One of the most effective public health measures against COVID-19 and all other infectious diseases is frequent and effective handwashing.
The part of our hands we are least likely to wash is the area between the thumb and first finger – the bit that goes first onto handrails and door handles.
A smart handwashing station developed by Dr Elke Hacker from QUT and colleagues at Designworks delivers real-time feedback on how well you have washed your hands, is a simple, instant and effective way to let you know how effective your handwashing technique is and where you can improve.
After testing earlier this year, the smart handwashing station will be set up on the Gold Coast Esplanade November 21-22nd 2020 to communicate the importance of hand hygiene amongst visitors.
To reduce potential transmission the smart handwashing station is a touch-free platform. The user’s hands hover under an ultraviolet LED light and digital camera. The station is connected to a tablet showing an image of the user’s hands in real time.
The smart handwashing station also utilises a sensor mat that records each time a person stands on the mat to gain analytics of when users check their hands.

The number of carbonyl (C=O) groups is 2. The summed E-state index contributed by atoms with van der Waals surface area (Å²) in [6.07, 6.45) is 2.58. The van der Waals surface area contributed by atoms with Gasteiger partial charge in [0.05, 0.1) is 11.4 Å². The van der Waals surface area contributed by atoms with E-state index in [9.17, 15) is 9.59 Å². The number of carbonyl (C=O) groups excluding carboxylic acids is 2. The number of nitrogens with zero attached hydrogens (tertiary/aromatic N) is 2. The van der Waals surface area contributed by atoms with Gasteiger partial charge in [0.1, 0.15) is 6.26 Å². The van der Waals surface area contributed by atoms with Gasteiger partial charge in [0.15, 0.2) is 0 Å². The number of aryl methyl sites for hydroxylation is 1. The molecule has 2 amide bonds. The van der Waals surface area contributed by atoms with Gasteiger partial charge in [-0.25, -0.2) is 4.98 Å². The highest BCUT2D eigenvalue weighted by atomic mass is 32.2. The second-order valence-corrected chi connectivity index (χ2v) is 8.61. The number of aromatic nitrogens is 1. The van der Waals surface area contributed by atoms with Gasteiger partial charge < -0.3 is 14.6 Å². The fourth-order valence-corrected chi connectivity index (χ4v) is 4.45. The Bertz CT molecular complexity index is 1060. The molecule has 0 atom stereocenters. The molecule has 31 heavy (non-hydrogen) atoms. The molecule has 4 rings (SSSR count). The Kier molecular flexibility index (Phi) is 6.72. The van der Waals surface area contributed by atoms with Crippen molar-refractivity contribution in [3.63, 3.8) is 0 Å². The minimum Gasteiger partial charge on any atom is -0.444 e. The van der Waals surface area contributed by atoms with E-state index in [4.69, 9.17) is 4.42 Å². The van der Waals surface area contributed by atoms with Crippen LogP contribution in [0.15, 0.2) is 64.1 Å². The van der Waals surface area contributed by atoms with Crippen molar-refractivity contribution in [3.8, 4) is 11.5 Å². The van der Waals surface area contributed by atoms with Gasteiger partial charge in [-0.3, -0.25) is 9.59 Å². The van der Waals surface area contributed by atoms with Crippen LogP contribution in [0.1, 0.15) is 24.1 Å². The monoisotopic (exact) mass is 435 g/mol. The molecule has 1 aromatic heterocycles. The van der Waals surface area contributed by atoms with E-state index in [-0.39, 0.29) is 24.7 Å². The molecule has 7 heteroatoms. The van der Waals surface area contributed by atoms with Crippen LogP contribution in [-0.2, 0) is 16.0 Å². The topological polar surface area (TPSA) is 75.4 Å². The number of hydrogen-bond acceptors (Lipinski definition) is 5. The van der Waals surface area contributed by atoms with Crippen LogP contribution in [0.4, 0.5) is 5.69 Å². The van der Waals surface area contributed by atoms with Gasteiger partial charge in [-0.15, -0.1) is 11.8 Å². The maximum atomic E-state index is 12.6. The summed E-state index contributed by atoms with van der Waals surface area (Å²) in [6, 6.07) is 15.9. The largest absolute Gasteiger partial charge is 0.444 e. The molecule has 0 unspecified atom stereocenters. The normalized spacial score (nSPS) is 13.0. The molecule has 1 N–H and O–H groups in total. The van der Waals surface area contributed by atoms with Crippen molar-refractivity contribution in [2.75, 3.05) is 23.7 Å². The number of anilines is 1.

In a recent field study, we set the station up near handwashing facilities close to the entry of a large Queensland primary/high school for 10 school days.
Students were invited to test the device by applying a hand moisturiser containing a UV fluorescent compound, then wash and dry their hands and put them under the UV light. The light highlighted in purple any areas not washed enough to remove the moisturiser.
The smart sunscreen station’s electrical components remained operational during field testing and underwent robust cleaning each day.
The handwashing station was used 1138 times during the field testing and there was no COVID-19 transmission at the school during the study.
The data show the smart handwashing station provided a personalised visual tool for each to see where they could improve their handwashing technique.
The station was developed with industrial design company Designworks to provide insights into hand hygiene without being resource intensive nor requiring any other device such as installed sensors in washrooms.
Importantly for these times, the smart handwashing station does not need any human interaction during operation and or staff during deployment and data collection.
Users are able to social distance while moving from the automatic lotion dispenser to sink areas for washing and then to the station to view feedback in a well-ventilated outdoor space.
The study, Smart Handwashing Station: Field study, was published in JMIR Public Health and Surveillance. http://dx.doi.org/10.2196/22305